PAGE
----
Tuition fees are part of a larger context concerning funding higher education investigated under the term ‘cost-sharing’. As discussed in the work of Bruce Johnstone, cost-sharing recognises that participation in higher education has costs attached to it and the fundamental question is how to find the right balance between public and private investment. In OECD countries during 2015, 66% of the costs of higher education were publicly funded, whilst the remainder were privately funded. This entry first describes the main design aspects of tuition fee schemes and how they work. It then puts these schemes in a larger policy context as an instrument for changing—and adapting to—how higher education works.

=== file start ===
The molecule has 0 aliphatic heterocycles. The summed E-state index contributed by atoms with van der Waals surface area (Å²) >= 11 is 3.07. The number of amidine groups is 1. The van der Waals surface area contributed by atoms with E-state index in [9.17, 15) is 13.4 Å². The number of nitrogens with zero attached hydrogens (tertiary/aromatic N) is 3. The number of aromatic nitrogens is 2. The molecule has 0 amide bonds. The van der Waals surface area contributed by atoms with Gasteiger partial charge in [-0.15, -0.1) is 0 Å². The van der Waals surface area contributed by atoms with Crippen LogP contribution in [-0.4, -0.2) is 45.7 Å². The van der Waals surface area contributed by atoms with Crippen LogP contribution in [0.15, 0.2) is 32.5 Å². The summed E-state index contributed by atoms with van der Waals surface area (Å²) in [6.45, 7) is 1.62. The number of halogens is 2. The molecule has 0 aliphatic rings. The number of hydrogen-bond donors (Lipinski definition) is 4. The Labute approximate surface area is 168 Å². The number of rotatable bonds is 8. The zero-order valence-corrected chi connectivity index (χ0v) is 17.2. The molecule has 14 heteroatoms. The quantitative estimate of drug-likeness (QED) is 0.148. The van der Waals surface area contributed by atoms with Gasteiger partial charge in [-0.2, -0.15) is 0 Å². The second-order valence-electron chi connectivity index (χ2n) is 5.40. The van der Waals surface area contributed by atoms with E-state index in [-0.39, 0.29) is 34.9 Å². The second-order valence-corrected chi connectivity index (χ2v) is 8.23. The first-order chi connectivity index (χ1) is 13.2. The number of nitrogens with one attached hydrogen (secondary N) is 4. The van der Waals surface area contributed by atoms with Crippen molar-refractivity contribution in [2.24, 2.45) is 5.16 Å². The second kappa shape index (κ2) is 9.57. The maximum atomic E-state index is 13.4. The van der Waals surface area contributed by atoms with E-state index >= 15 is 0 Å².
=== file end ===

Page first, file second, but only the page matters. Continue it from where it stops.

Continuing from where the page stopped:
Tuition fees are individual payments required by students participating in higher education. Sometimes they are directly ...

  • Loading...
locked icon

Sign in to access this content

Get a 30 day FREE TRIAL

  • Watch videos from a variety of sources bringing classroom topics to life
  • Read modern, diverse business cases
  • Explore hundreds of books and reference titles